The United States is getting its second-generation Honda HR-V this year. But it's only called HR-V here and in China. Europe, meanwhile, is on its third generation of HR-V, which is also sold in Japan. But in Japan, it's called the Vezel, and so was its predecessor, which we got here and in Europe as the HR-V. Confused? We can't blame you. This little crossover SUV has had a strange history. So we thought we'd take you through it. And it all starts with the original in 1998.
Honda introduced the HR-V in Japan in 1998, and it also launched in Europe in 1999, and it was on sale through 2006. And for that first year, it was only available as a two-door. The name stood for "Hi-rider Revolutionary Vehicle," and it slotted right below the also recently introduced CR-V (curiously, that stood for "Comfortable Runabout Vehicle"). And just as the CR-V was based on the Civic, the smaller HR-V was based on the smaller Japanese-market Logo hatchback. That two-door model measured 157.3 inches long, 66.7 inches wide and 62.6 inches tall. The four-door model, introduced in Japan in 1999 as well as other markets, was just under 4 inches longer. Compared to the contemporary CR-V, the HR-V was as much as 20 inches shorter in length. Ground clearance was barely half an inch off the CR-V, though, at 7.5 inches (the "Hi-rider" part of the equation).
The first-generation HR-V was only offered with a naturally aspirated 1.6-liter four-cylinder, but in two forms: one with VTEC, and one without. The plain engine made 104 horsepower and 102 pound-feet of torque, while the VTEC model made 123 horsepower and 106 pound-feet. Two transmissions were available: a five-speed manual and a CVT. The latter transmission was the only option for the VTEC engine. Front-wheel drive was standard with Honda's full-time all-wheel drive available as an option. Suspension featured MacPherson struts up front and a five-link torsion beam at the back with front-wheel drive, or a De Dion independent rear suspension with all-wheel drive.
The HR-V was on a long hiatus after that first generation. And in the case of Japan, it's still on hiatus. That's because Europe's second-generation HR-V, which was our first one, was actually called the Vezel in Japan. The name apparently was a blend of "bezel," referencing its use as a jewelry term, and "vehicle." But, for simplicity, we'll still refer to it as the HR-V. This version was based on the Honda Fit, and while it lost its nifty two-door variant, it picked up cool Fit features. In particular, it got the "Magic Seat," which could either fold down the seat backs, or lift up the seat bottoms for cargo flexibility. This was made possible by relocating the gas tank under the front seats, which also provided an especially low cargo floor.
This HR-V launched initially in Japan at the end of 2013 followed by Europe soon after and eventually the U.S. for 2016. Powertrains varied significantly. In Japan it could be had with hybrid and non-hybrid gas engines with a dual-clutch manual or continuously variable transmission respectively. Europe got the non-hybrid gas engine and a diesel engine with manual and CVT options. Both regions also got turbo versions later, with Europe getting the most appealing 180-horsepower manual option. In the United States, we got one engine option: a naturally aspirated 1.8-liter four-cylinder making 141 horsepower. It was available with a six-speed manual for a while, but it was later discontinued leaving just a CVT. Front- and all-wheel-drive was available in all markets, and the suspension design was the same type as its predecessor.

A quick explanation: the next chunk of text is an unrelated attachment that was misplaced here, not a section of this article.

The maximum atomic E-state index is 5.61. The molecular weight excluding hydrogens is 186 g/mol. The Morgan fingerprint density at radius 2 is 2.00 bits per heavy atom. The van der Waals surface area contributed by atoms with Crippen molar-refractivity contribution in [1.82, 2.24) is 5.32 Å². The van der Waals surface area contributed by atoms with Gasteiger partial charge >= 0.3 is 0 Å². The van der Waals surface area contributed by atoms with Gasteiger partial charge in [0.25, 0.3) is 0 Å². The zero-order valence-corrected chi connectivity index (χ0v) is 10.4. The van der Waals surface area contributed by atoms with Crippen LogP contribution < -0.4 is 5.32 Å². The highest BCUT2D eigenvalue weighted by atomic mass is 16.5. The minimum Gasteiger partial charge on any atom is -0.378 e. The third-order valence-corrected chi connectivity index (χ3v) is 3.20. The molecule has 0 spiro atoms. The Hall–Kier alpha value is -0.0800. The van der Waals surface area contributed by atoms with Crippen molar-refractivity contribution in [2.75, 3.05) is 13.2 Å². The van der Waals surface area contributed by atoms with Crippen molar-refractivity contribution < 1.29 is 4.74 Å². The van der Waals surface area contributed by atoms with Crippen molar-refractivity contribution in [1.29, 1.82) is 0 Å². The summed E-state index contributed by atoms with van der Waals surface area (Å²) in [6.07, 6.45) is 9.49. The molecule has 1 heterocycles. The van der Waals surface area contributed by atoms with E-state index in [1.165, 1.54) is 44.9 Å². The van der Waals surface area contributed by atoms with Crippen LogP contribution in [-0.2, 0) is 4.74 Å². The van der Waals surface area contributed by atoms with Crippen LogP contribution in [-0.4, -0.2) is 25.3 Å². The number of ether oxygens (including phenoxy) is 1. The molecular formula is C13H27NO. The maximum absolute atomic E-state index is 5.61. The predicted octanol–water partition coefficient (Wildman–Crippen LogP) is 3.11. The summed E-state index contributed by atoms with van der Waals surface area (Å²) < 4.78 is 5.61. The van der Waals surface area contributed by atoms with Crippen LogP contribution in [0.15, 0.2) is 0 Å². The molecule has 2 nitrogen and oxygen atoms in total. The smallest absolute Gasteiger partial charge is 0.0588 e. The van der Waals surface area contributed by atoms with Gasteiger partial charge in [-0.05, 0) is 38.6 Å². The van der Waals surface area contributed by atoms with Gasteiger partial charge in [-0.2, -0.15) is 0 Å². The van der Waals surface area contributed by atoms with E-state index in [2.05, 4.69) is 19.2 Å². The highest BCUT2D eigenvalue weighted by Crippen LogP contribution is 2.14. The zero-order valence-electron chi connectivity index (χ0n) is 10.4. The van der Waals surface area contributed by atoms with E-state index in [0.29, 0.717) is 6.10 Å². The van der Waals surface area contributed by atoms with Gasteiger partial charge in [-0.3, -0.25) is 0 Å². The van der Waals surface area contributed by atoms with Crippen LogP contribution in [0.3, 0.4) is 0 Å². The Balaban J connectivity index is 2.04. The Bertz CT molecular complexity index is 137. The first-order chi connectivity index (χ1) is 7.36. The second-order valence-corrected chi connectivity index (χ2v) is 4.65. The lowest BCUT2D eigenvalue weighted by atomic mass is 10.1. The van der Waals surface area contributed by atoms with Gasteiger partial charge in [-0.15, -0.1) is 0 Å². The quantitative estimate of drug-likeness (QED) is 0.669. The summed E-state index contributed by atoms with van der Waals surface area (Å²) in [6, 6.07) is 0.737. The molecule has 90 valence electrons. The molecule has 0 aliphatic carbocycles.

The HR-V also went on sale in China as the X-RV. It had similar powertrain options as its European and Japanese counterparts. It also had electric models sold under various names through Honda's local partners.
The HR-V lineage becomes even more complex with the latest versions. In Europe and Japan, the model continues to be based on the Fit, and the Japanese version is still called the Vezel. It has lost its turbo model, prioritizing hybrid power. It's hybrid-only in Europe with 129 horsepower, but Japan gets a non-hybrid 1.5-liter four-cylinder version making 116 horsepower. CVTs are the only transmission options, but front- and all-wheel drive are both offered. And like the latest Fit, the Euro HR-V and Vezel still get the Magic Seat. Additionally, a full-electric variant will be sold in China as the e:NS1 and e:NP1. It's pictured above.
As for the U.S., the HR-V is very different. It's now 9.4 inches longer than the last one, plus 2.6 inches wider. Its underpinnings are also now a mix of Civic and CR-V, with dimensions awfully similar to Honda's compact sedan/hatchback. The change in platform also brings more sophisticated suspension with MacPherson struts up front and a multi-link indepedent rear suspension. It also picks up the Civic's naturally aspirated 2.0-liter four-cylinder making 158 horsepower and 138 pound-feet of torque. A CVT is the only transmission available, but it can be had with either front- or all-wheel drive. It does lose the Magic Seat, but has a nice fold-flat rear seat. This version will also go on sale in China as the ZR-V, continuing the long tradition of HR-V models having myriad names across the globe.
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